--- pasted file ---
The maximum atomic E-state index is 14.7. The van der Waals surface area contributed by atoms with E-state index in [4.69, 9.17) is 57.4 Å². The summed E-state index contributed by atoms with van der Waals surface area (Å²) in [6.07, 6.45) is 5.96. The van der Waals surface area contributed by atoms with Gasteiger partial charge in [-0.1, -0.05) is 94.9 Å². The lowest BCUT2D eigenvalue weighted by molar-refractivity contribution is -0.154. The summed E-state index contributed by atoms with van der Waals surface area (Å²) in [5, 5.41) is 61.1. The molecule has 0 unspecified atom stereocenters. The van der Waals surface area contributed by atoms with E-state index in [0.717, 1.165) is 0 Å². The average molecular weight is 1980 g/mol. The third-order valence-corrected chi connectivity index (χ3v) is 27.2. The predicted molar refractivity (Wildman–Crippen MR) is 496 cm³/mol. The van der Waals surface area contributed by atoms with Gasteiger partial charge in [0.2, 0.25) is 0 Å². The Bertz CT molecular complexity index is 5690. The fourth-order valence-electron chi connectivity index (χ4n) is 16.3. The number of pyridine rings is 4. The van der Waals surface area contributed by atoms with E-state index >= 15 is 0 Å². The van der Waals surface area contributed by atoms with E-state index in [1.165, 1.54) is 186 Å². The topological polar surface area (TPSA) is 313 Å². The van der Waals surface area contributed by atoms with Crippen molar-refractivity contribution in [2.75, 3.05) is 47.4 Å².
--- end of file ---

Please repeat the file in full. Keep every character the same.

The maximum atomic E-state index is 14.7. The van der Waals surface area contributed by atoms with E-state index in [4.69, 9.17) is 57.4 Å². The summed E-state index contributed by atoms with van der Waals surface area (Å²) in [6.07, 6.45) is 5.96. The van der Waals surface area contributed by atoms with Gasteiger partial charge in [-0.1, -0.05) is 94.9 Å². The lowest BCUT2D eigenvalue weighted by molar-refractivity contribution is -0.154. The summed E-state index contributed by atoms with van der Waals surface area (Å²) in [5, 5.41) is 61.1. The molecule has 0 unspecified atom stereocenters. The van der Waals surface area contributed by atoms with E-state index in [0.717, 1.165) is 0 Å². The average molecular weight is 1980 g/mol. The third-order valence-corrected chi connectivity index (χ3v) is 27.2. The predicted molar refractivity (Wildman–Crippen MR) is 496 cm³/mol. The van der Waals surface area contributed by atoms with Gasteiger partial charge in [0.2, 0.25) is 0 Å². The Bertz CT molecular complexity index is 5690. The fourth-order valence-electron chi connectivity index (χ4n) is 16.3. The number of pyridine rings is 4. The van der Waals surface area contributed by atoms with E-state index >= 15 is 0 Å². The van der Waals surface area contributed by atoms with E-state index in [1.165, 1.54) is 186 Å². The topological polar surface area (TPSA) is 313 Å². The van der Waals surface area contributed by atoms with Crippen molar-refractivity contribution in [2.75, 3.05) is 47.4 Å².